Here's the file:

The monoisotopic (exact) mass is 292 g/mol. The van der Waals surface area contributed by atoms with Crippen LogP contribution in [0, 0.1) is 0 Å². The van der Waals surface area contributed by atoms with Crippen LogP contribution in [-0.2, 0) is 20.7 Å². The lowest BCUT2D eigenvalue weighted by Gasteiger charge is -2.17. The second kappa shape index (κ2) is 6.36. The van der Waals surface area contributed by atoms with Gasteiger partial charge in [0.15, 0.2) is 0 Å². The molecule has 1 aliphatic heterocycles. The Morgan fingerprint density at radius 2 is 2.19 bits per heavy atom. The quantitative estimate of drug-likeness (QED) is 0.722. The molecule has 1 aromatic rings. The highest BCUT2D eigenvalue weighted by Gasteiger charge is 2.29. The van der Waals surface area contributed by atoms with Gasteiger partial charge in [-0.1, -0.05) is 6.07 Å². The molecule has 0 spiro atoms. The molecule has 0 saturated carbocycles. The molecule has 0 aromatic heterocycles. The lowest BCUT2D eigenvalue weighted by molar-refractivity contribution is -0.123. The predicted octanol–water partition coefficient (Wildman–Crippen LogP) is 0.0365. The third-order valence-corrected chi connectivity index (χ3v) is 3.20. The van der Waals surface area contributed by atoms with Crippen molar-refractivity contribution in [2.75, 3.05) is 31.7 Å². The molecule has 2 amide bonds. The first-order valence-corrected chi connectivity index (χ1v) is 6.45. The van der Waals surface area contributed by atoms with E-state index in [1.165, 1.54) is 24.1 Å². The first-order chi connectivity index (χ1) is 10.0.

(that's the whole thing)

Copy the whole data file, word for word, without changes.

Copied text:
The monoisotopic (exact) mass is 292 g/mol. The van der Waals surface area contributed by atoms with Crippen LogP contribution in [0, 0.1) is 0 Å². The van der Waals surface area contributed by atoms with Crippen LogP contribution in [-0.2, 0) is 20.7 Å². The lowest BCUT2D eigenvalue weighted by Gasteiger charge is -2.17. The second kappa shape index (κ2) is 6.36. The van der Waals surface area contributed by atoms with Gasteiger partial charge in [0.15, 0.2) is 0 Å². The molecule has 1 aliphatic heterocycles. The Morgan fingerprint density at radius 2 is 2.19 bits per heavy atom. The quantitative estimate of drug-likeness (QED) is 0.722. The molecule has 1 aromatic rings. The highest BCUT2D eigenvalue weighted by Gasteiger charge is 2.29. The van der Waals surface area contributed by atoms with Gasteiger partial charge in [-0.1, -0.05) is 6.07 Å². The molecule has 0 spiro atoms. The molecule has 0 saturated carbocycles. The molecule has 0 aromatic heterocycles. The lowest BCUT2D eigenvalue weighted by molar-refractivity contribution is -0.123. The predicted octanol–water partition coefficient (Wildman–Crippen LogP) is 0.0365. The third-order valence-corrected chi connectivity index (χ3v) is 3.20. The van der Waals surface area contributed by atoms with Crippen molar-refractivity contribution in [2.75, 3.05) is 31.7 Å². The molecule has 2 amide bonds. The first-order valence-corrected chi connectivity index (χ1v) is 6.45. The van der Waals surface area contributed by atoms with E-state index in [1.165, 1.54) is 24.1 Å². The first-order chi connectivity index (χ1) is 10.0.